Scars can make you feel “ugly.” Whether you got them from a clumsy fall, from surgery, or from an acne breakout back in high school, scars can ruin the appearance of even the smoothest, fairest skin. Why do we develop scars?
A scar happens when your skin has a gash or cut and your body attempts to close it down or “heal” it. As a natural reaction, the body tries to do this as fast as possible by creating a thick layer of “collagen” (i.e. a type of fibrous protein) at the site of the injury. This collagen oftentimes appears red or white in color, and may sometimes look raised compared to the surrounding skin. This is typically how a scar develops.
Though it looks unpleasant, scarring is actually an important part of the healing process. It occurs after an injury (like after a wound or cut) or after inflammation subsides and takes about a year or so to be completely healed. The most frustrating scars would be the ones from acne and eczema outbreaks, because healing is delayed by recurring inflammation.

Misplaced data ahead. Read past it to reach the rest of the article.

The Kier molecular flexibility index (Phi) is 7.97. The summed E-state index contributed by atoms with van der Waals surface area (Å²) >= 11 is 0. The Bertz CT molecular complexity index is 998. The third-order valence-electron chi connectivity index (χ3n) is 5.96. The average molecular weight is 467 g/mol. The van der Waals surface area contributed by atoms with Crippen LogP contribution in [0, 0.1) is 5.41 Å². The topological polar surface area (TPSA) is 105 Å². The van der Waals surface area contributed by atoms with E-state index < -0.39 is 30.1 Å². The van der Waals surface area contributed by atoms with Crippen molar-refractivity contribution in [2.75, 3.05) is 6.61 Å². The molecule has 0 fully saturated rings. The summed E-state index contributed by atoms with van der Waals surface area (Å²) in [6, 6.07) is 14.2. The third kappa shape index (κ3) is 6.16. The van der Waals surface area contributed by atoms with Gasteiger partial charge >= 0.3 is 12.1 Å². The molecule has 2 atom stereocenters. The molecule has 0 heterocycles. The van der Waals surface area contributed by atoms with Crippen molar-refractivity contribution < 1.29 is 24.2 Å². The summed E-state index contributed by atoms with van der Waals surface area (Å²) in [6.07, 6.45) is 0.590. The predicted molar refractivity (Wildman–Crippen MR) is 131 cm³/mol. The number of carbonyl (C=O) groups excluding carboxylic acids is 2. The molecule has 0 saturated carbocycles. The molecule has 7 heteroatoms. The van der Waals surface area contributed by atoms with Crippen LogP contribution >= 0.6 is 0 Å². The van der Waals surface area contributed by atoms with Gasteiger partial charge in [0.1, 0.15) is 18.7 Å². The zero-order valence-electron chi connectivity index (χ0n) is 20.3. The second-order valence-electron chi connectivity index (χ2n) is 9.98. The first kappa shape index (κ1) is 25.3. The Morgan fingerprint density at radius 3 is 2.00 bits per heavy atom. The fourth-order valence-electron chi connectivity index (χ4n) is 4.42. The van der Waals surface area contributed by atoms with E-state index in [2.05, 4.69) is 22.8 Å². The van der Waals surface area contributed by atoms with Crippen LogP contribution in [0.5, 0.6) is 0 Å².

The appearance of scars depends on several factors: the part of the body that was affected, the size and depth of the cut, and the person’s age. Genetics may also play a part in whether one can develop more visible scars than others.
Since a scar is created in response to a cut or lesion, the quality of tissue is much more inferior than the original one that existed before the injury. Hair and sweat glands, for example, don’t grow on scar tissue.